E-commerce sector at risk

The e-commerce chapter in RCEP will impose binding rules that will force developing nations  like India to give away data, a highly prized industrial resource, for free to big companies in Japan, New Zealand, Australia and China.

“This will seriously affect millions of small independent offline retailers and street vendors in India, as well as SME manufacturing sector workers as digitised products will compete with physical goods made in India”, says Dharmendra Kumar, who works with small retailers in India.

“The wholesale duty-free import of goods by e-commerce giants like Alibaba in China will threaten local products developed by SMEs and domestic job creation in those segments,” he adds.

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Dharmendra Kumar article in National Hindi Daily on FDI in Retail.

Govt of India now claims to be the most open economy in the world for Foreign Direct Investment (FDI) by deciding to permit 100% FDI for trading, including through e-commerce, in respect of food products manufactured or produced in India and relaxing local sourcing norms up to three years and a relaxed sourcing regime for another five years for entities undertaking Single Brand Retail Trading of products having ‘state-of-art’ and ‘cutting edge’ technology. Article in Sahara 25-6-16

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Farmers, Traders, Hawkers and other affected groups oppose the budget proposal to allow 100% FDI in marketing food produced and manufactured locally

Press Statement

Farmers, Traders, Hawkers and other affected groups oppose the budget proposal to allow 100% FDI in marketing food produced and manufactured locally

Delhi, 1st March 2016—The India FDI Watch Campaign, along with the Bhartiya Udyog Vyapar Mandal (Federation of All India Traders and Industries), Federation of Associations of Maharastra, The Hawkers Federation, Janpahal and various other groups, opposed the union budget 2016-17 proposal to allow 100% Foreign Direct Investment (FDI) in marketing food produced and manufactured in India.

The groups called on the Govt. of India to adhere to its party manifesto which categorically opposed FDI in multibrand retail.

Sri Shyam Bihari Mishra, President of the Bhartiya Udyog Vyapar Mandal (BUVM), said “If the government is serious about stopping wastage of food and empowering farmers it should work on a sustainable model of distribution of food considering factors of demand and supply. It does not make logical sense to allow supermarkets which are known for wastage of food throughout their supply chain operation and squeezing farmers.”

Mohan Gurnani, President of the Federation of Association’s of Maharastra (FAM) opposed the move saying, “We know for a fact that small farmers, traders and hawkers are impacted when large corporations enter into the retail sector, the Government should be restricting their entry, but instead are allowing them in through various routes, and in the mean time appeasing the public by saying they are not in favour of FDI in multibrand retail.”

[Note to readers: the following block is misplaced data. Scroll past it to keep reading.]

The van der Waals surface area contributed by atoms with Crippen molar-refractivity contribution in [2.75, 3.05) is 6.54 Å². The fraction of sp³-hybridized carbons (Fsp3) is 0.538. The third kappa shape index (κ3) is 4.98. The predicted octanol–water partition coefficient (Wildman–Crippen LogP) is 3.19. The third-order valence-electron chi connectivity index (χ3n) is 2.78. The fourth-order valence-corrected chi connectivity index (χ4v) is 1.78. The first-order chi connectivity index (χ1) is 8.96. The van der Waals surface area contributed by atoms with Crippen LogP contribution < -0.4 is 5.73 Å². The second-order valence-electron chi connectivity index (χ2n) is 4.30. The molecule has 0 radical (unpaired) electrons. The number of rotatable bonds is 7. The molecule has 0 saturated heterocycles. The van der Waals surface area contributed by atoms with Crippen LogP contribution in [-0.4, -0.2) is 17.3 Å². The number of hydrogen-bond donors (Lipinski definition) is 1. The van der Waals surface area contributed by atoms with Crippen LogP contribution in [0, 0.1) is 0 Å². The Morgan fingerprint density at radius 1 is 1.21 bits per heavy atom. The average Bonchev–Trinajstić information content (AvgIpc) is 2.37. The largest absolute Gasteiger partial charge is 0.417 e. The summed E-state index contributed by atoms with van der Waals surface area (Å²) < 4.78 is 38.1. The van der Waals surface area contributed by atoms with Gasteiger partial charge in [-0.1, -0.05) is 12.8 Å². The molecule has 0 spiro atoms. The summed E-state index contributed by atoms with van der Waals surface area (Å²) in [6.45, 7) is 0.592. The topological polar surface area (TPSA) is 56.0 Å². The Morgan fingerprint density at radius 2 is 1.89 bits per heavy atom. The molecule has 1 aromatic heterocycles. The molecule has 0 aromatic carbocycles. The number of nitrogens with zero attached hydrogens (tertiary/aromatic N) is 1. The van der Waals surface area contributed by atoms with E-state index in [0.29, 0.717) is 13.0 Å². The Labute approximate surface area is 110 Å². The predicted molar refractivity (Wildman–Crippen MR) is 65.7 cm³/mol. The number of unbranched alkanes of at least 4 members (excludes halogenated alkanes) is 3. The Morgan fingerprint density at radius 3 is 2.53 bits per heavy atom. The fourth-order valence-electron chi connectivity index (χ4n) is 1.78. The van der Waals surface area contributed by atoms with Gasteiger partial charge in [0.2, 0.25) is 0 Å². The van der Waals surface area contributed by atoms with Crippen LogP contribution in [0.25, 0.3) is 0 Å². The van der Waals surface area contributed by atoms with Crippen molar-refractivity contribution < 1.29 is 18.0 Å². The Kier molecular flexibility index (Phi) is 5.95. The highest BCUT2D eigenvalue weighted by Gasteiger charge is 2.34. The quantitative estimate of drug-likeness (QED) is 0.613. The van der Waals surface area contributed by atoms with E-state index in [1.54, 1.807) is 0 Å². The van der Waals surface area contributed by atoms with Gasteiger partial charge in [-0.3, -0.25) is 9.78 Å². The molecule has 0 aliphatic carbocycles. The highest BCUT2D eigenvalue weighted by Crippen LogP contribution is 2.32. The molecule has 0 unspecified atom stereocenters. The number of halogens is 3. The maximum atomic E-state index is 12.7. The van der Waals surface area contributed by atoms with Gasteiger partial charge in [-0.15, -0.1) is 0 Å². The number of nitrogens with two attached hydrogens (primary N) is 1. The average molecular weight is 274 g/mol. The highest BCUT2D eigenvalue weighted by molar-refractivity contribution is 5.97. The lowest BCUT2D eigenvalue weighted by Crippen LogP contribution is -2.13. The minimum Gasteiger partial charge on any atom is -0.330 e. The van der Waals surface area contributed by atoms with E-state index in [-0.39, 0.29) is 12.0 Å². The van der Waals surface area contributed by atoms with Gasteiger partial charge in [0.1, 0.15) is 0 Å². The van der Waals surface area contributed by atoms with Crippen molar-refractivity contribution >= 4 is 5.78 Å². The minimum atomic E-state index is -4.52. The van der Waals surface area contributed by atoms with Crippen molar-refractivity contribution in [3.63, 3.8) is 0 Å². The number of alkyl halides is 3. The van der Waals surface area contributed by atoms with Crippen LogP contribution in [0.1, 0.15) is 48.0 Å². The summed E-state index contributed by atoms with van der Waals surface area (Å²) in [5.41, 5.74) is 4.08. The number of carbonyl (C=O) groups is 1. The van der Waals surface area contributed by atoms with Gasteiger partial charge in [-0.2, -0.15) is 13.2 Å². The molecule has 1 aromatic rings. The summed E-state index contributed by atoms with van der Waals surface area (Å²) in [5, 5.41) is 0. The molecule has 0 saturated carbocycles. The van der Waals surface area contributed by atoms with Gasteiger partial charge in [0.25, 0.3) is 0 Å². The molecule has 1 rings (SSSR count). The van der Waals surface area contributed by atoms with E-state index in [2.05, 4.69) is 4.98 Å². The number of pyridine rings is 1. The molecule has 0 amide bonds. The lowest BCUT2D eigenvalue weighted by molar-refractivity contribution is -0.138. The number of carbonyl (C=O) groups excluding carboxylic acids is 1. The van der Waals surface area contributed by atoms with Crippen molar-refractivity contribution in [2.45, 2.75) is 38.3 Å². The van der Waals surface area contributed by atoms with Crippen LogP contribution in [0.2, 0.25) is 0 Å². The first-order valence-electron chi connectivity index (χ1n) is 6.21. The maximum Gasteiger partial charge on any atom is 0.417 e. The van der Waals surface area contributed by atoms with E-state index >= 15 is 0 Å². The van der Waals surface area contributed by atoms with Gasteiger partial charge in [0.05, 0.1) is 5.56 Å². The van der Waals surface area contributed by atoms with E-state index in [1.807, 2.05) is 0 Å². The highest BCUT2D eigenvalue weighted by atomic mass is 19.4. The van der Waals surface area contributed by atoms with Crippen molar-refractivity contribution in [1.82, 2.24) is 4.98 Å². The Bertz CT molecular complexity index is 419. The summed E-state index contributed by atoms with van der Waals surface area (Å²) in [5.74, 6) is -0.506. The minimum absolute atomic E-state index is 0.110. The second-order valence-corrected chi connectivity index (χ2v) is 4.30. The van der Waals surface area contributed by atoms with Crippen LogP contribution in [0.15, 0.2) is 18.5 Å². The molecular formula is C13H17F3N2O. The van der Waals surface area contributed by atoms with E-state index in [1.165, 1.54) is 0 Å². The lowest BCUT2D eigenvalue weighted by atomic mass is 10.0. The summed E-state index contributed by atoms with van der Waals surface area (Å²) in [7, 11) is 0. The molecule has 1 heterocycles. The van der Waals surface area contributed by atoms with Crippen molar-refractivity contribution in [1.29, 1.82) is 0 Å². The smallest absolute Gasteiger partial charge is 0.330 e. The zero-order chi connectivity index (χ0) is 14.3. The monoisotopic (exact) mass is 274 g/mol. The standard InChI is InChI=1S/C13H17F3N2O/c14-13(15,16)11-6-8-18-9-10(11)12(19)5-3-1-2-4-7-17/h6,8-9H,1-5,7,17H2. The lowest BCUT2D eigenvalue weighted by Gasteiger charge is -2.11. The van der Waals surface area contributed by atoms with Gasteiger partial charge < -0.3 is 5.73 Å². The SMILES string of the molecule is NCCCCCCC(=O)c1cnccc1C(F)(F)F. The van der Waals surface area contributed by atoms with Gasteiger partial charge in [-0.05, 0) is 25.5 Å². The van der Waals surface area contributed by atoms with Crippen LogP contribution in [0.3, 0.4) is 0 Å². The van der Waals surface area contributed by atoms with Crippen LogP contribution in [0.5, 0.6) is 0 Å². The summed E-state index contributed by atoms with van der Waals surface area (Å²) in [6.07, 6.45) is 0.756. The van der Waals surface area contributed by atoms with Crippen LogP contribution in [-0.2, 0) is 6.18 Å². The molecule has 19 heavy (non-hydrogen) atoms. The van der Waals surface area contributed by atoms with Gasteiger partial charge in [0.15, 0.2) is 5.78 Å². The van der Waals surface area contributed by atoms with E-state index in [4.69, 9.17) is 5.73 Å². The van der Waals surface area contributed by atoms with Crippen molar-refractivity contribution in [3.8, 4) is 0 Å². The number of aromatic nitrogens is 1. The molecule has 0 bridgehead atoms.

Vijay Prakash Jain, Secretary General of BUVM stated that, “the entire supply line of food, which is such an important part of this nation’s retail culture and history, stands to be threatened.”

Dharmendra Kumar, India FDI Watch, Campaign Director added, “the budgetary announcement raises concerns over livelihood, nutrition, food safety, local economies and the environment. Food loses most of their nutritional properties during heavy processing. To prolong shelf life, foods may have preservatives added to them, or they may be sealed in sterile packaging and may also be exposed to controlled amounts of heat, or in some cases radiation. Processing often radically changes the nature of the original food. Processed food ingredients tend to be nutrient-poor, meaning they are high in calories relative to the amount of vitamins, minerals and other key dietary nutrients. Many processed foods are high in added sugar, sodium, saturated fats or trans fats and contain little dietary fiber and can contribute to foodborne illness outbreaks. Case studies of other countries underline the need for development programs and public support to assist small farmers and traders’. Govt of India should not deregulate the farm and retail sectors in a rushed manner until sufficient measures are put in place that will protect livelihoods of farmers and small traders.”

Ms. Priti Maurya of Janpahal works with small farmers says,”processing plants have become larger and handle larger volumes of products, sometimes from many different sources and distribute them over a broader geographic area.Small farmers never become part of such so-called modern supply chain as processors and supermarkets look for large volumes. Small farmers would lose the local market. Food processors and supermarkets,  can have considerable influence over who produces food, how it is produced and what is eaten.

Hakim Singh Rawat, General Secretary, The Hawkers Federation stated “Supermarkets too have high percentage of wastage. Wastage of non-perishable foods like grains and cereals has very low level of wastage but the Govt has allowed processors and supermarkets in all food categories in the name of reducing wastage. The policy would threaten livelihood of all street vendors depending on retailing food.”